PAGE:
For example, the navigation agent 225 a may utilize the inference engine 255 to infer keywords or criteria not explicitly provided in the utterance, determine suitable responses to subjective or indeterminate utterances (e.g., selecting a most likely answer to a query, asking a user for more information, etc.), generate events, identify peer affinities, or otherwise generate inferences for resolving navigation-related requests. The inference engine 255 may generate such inferences through awareness of previous context (e.g., through information provided by the context tracking engine 240), short-term or long-term shared knowledge 270, command histories, states of vehicular systems, user interfaces, or other devices, data sources 260, or other available information. For example, in an exemplary illustration, previous context, shared knowledge, and other information sources may be utilized in conjunction with the inference engine 255 and/or various other components of architecture 200 to enable a human to machine interaction that may occur as follows:

User: “Show me restaurants around here.”
Voice User Interface: “All I can find is fast food, which you don't like.”
User: “Okay, how about closer to the hotel?”
Voice User Interface: “Found an Indian restaurant with good reviews.
Want me to call them?”
User: “Yeah go ahead, that sounds good.”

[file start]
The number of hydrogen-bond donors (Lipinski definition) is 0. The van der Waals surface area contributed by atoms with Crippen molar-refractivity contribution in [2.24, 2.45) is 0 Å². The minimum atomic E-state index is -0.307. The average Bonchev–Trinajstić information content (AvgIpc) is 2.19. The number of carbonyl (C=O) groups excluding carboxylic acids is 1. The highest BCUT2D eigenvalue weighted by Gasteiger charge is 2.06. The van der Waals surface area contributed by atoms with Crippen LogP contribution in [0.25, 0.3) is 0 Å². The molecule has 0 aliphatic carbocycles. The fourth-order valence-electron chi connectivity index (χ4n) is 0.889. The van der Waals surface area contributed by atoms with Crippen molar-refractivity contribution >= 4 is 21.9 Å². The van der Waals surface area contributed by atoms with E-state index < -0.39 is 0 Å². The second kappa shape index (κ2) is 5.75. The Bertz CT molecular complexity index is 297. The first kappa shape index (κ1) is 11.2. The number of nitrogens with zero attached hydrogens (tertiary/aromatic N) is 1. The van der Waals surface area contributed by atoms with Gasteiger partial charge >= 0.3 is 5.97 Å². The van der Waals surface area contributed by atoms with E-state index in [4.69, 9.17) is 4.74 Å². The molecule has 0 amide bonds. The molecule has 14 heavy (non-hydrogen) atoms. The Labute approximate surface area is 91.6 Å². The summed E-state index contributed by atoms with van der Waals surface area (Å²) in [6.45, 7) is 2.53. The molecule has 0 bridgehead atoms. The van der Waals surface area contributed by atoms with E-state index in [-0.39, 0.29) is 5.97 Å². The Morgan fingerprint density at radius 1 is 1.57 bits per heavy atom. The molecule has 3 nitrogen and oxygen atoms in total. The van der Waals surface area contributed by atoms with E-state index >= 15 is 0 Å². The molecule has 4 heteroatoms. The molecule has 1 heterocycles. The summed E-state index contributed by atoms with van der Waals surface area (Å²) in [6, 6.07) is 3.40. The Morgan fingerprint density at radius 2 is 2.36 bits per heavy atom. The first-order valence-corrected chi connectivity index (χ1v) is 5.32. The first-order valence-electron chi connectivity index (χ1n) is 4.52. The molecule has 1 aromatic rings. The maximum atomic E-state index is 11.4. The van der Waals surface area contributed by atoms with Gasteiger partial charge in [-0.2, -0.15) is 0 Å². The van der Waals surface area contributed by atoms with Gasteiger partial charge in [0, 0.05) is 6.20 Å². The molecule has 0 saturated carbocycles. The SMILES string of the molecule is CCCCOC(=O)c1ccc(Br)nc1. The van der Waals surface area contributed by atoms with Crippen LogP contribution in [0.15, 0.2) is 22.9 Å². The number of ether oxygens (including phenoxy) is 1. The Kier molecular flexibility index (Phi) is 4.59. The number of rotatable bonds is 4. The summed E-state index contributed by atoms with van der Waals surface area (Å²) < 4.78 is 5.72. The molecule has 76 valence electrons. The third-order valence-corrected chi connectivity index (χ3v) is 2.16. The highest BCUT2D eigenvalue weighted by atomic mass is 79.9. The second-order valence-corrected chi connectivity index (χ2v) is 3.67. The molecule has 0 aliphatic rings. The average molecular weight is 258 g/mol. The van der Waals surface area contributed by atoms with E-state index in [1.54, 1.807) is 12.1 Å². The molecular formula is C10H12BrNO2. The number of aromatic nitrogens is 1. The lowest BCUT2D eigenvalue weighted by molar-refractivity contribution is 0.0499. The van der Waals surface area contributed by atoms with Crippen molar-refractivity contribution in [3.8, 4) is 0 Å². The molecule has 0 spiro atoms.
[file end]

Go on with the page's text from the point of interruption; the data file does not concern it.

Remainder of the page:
In the above illustrated example, the first utterance establishes a context of “restaurants,” and the voice user interface responds to the utterance in light of a shared knowledge inference indicating that the user does not like fast food. Furthermore, while the second utterance does not explicitly reference a restaurant, the context established in the first utterance can be used to infer the unreferenced information, forming an unambiguous request out of what would otherwise be ambiguous. Further still, long-term shared knowledge 275 about the user (e.g., the user may frequently go to Indian restaurants) and short-term knowledge 270 about the user (e.g., a hotel associated with a current route) can narrow a search space for resolving the second utterance. Moreover, the voice user interface may invoke the response generation application to advance the conversation towards a resolution (e.g., by prompting the user to call the restaurant). Because the integrated environment has cross-device awareness, the user's subsequent response can result in the device control application formulating an appropriate command structure to dial the user's mobile phone, which may or may not be distinct from the navigation device. Accordingly, as illustrated in this example, robust awareness of context, shared knowledge, available applications, and available systems or devices, among other things, has enabled the user to use natural language to locate a restaurant along a current route matching the user's preferences, while also enabling the user to dial a phone to call the restaurant, without the user having to manually interact with devices or otherwise interact with cumbersome human to machine interfaces.